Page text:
Training the Next Generation of Pastors and Other Christian Leaders – Panel Discussion: R. Albert Mohler, Jr., Mark Driscoll, David Helm, Don Carson and Ligon Duncan

A fascinating round table discussion involving a few of evangelicalism’s bigger movers and shakers.  If you listen to nothing else, check out Dr. Mohler’s understanding of the relationship between the seminary and the church.  Start at 11:19.

John Piper Interviews Rick Warren on Doctrine

I am not a Rick Warren aficionado.  I don’t have the foggiest idea what he does on Thursday afternoon, nor do I listen to his sermons (I’ve heard one).  I’ve never read any of his books.  And I don’t follow his tweets.

This means that what I’m about to say concerning John Piper’s interview is strictly limited to what I heard in this interview.  I’m judging it solely on the basis of the content found therein.

So let’s start with the big question.  Is Rick Warren, based on what he said in this interview (3rd time’s a charm), a heretic?  No.  Not at all.  He’s a conservative, monergistic Evangelical.  And for that, I’m extremely thankful.

The Spirit-Filled Missional Ministry of Jesus – Mark Driscoll

Are you Reformed?  I mean like black coffee Presbyterian, John Calvin fan club member, “yes, I own Francis Turretin’s three volumes of Elenctic Theology” Reformed?  If so, do you want to feel uncomfortable?

Oh, I trust you do.  Don’t Presbyterians love a good challenge?

Well, I’ve been digging around in the goldmine of workshops from this year’s Gospel Coalition National Conference, and while I will be recommending other excellent presentations in the weeks to come, Mark Driscoll’s takes the prize (so far).  Powerful message!  Very powerful!  But also controversial… if you’re a cessationist.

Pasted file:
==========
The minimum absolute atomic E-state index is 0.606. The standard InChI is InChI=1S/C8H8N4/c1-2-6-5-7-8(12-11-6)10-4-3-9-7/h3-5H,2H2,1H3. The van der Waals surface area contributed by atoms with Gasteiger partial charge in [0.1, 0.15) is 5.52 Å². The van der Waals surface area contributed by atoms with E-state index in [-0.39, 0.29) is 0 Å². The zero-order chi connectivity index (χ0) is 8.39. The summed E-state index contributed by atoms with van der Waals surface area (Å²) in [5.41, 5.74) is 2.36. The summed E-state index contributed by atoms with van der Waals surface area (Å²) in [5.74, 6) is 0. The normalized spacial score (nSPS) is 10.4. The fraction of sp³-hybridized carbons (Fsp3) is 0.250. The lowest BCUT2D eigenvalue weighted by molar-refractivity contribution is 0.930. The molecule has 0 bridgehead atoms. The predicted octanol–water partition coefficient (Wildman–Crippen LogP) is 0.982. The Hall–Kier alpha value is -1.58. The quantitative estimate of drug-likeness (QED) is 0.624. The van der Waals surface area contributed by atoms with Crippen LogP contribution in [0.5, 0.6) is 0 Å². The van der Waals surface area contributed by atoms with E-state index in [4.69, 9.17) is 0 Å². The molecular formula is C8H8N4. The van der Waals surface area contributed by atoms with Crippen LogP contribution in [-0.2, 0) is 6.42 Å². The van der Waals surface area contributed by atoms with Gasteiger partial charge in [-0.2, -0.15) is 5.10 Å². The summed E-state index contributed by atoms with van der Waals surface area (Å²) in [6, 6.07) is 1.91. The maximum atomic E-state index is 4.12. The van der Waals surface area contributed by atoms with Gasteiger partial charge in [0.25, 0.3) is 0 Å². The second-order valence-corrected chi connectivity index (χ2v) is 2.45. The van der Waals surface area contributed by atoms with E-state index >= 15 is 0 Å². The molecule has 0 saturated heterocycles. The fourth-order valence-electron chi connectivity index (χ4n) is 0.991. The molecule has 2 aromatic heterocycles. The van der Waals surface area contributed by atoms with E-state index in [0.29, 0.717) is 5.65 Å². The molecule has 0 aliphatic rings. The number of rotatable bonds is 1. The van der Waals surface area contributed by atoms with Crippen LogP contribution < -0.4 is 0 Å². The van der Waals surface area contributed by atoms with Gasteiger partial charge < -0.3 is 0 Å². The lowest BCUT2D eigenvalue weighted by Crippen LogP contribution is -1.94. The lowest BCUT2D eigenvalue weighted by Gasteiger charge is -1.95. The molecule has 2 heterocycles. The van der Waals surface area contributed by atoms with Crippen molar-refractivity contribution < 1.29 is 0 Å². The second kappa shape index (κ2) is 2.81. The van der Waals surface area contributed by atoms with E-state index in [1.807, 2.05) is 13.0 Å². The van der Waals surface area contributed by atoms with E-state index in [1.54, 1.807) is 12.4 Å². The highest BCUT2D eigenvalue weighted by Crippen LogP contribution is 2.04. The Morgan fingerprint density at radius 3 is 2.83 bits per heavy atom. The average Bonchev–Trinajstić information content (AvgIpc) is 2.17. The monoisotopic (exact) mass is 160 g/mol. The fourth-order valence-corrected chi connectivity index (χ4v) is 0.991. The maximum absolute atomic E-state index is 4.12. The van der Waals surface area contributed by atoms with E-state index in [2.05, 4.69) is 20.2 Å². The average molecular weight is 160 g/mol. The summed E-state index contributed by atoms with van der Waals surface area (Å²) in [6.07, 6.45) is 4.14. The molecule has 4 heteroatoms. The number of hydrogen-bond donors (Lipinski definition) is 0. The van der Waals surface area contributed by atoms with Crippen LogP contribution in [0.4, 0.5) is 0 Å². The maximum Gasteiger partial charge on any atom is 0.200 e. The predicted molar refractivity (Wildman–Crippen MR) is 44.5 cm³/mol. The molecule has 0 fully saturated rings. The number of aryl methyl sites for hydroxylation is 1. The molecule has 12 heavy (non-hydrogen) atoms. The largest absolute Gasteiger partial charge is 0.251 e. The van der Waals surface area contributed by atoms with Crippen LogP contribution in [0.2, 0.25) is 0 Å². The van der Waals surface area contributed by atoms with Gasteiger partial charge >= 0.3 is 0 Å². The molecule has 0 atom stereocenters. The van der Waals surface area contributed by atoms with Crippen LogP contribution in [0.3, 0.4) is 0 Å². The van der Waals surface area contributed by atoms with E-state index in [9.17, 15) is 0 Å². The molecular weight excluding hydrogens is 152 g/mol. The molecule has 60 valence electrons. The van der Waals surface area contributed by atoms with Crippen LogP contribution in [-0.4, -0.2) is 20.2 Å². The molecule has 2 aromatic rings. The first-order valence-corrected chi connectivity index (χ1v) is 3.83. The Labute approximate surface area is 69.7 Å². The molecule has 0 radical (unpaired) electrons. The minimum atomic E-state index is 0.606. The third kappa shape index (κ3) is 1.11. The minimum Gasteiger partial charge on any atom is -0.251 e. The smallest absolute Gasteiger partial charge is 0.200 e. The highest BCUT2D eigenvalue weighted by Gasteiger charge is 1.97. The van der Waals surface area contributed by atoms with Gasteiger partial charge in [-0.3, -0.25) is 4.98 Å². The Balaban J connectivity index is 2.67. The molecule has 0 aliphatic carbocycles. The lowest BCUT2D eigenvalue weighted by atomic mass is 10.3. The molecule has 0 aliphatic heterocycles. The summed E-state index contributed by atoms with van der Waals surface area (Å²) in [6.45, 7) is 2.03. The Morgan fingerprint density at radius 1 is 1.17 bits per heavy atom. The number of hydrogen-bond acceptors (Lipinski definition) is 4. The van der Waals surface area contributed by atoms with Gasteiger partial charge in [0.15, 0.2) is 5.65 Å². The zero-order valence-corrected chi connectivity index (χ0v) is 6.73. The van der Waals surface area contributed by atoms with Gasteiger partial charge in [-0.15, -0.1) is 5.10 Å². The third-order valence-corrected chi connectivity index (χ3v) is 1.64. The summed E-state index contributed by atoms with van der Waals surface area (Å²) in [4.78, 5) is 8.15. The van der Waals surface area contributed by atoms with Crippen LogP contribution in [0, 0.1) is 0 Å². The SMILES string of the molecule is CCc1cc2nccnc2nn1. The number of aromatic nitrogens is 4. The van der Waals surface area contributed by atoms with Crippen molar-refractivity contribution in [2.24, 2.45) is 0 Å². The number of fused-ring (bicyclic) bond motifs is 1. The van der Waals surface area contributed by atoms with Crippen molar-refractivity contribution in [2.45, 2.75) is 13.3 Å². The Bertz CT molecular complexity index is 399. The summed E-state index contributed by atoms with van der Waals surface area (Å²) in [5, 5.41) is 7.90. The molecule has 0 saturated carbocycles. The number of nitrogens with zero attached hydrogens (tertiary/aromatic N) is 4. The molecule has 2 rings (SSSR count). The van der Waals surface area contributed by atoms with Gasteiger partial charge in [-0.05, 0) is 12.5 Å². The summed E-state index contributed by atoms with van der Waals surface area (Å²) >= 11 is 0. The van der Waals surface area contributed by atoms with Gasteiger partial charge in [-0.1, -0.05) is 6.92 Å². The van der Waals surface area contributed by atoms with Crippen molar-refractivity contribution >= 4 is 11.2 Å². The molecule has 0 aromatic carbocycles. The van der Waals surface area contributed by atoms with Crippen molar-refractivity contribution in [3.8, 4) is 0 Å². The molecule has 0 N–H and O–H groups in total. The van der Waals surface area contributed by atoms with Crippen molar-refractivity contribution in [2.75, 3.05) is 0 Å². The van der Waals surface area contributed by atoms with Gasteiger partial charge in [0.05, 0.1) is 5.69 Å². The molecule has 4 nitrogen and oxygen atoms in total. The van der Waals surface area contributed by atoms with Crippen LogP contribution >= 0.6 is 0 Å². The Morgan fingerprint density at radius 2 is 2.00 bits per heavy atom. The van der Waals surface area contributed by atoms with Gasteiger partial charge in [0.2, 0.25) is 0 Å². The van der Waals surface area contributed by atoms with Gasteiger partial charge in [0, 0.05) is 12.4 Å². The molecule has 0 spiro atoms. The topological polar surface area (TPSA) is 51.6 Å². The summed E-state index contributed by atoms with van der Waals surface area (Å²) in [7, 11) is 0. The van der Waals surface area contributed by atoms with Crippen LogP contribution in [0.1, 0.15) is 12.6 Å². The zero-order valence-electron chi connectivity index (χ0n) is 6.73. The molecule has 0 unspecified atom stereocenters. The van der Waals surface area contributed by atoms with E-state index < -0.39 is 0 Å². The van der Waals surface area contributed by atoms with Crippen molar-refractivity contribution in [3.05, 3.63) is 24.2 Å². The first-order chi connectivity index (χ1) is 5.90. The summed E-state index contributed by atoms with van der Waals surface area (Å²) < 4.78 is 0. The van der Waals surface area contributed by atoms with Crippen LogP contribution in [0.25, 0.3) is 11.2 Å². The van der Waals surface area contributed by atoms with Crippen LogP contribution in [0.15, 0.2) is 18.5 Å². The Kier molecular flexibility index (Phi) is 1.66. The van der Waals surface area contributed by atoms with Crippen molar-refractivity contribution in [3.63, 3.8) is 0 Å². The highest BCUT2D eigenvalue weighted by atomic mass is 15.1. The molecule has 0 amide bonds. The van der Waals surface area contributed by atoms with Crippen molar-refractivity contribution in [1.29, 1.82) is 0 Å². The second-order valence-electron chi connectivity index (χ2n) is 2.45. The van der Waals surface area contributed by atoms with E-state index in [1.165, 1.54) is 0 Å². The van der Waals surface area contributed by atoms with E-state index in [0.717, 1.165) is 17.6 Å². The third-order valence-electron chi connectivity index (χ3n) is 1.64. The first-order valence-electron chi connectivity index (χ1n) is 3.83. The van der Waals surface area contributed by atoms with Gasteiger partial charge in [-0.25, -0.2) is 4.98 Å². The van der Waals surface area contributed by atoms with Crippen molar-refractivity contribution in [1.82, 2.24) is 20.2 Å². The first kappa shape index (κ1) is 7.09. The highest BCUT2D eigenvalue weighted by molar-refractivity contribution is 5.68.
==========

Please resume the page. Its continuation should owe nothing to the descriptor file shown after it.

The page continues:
Mistakes in Church Planting – Darrin Patrick

At this year’s Sovereign Grace church planting conference (Plant and Build), I expected to most enjoy Mark Dever’s or C. J. Mahaney’s talks.  In all honesty, that’s what initially drew me to the conference.  But while their messages were solid, I must say that I was especially appreciative of Darrin Patrick’s.

I’ve never heard Pastor Darrin speak before.  Actually, I hadn’t even heard of him.  But I’m happy to report that it was a great delight to listen to him.  It wasn’t his oratory skills that struck me, which, don’t me wrong, are perfectly fine, rather it was the content of his message that most impressed me.

Unbelievable (Or is it UnBellievable?) – Rob Bell Defends “Love Wins”

Forget Bell’s drift towards universalism for a moment. 

If there’s anything apparent in this debate/interview, it’s that Pastor Bell is intent on playing a game.  Over and over again he’ll sidestep direct questions about his view, joke around, and play cat and mouse with Justin and Adrian.  Don’t get me wrong, the guy is winsome, jovial, quick on his feet and likable.  But he’s also slick.  And it’s the slick part that really frustrated me during this discussion.  He’s very good at disarming and dodging. 

Several times during the interview, I wanted Justin Brierley to stop him, open his bible and read 2 Corinthians 4:2, which says,

Getting Out – Tim Keller

Ok, I have a confession.  Portal 2 came out this week.  If you don’t know, it’s a PC game.  But not just any old PC game.  It’s one of the coolest games ever, and I’ve been looking forward to it for some time now.  So yeah, needless to say, my boys and I have been hanging out in front of the computer these past few evenings, teleporting and what not.  

What does this mean?  It means that I’m going to keep this review short and simple.  Really short and simple… the game isn’t finished yet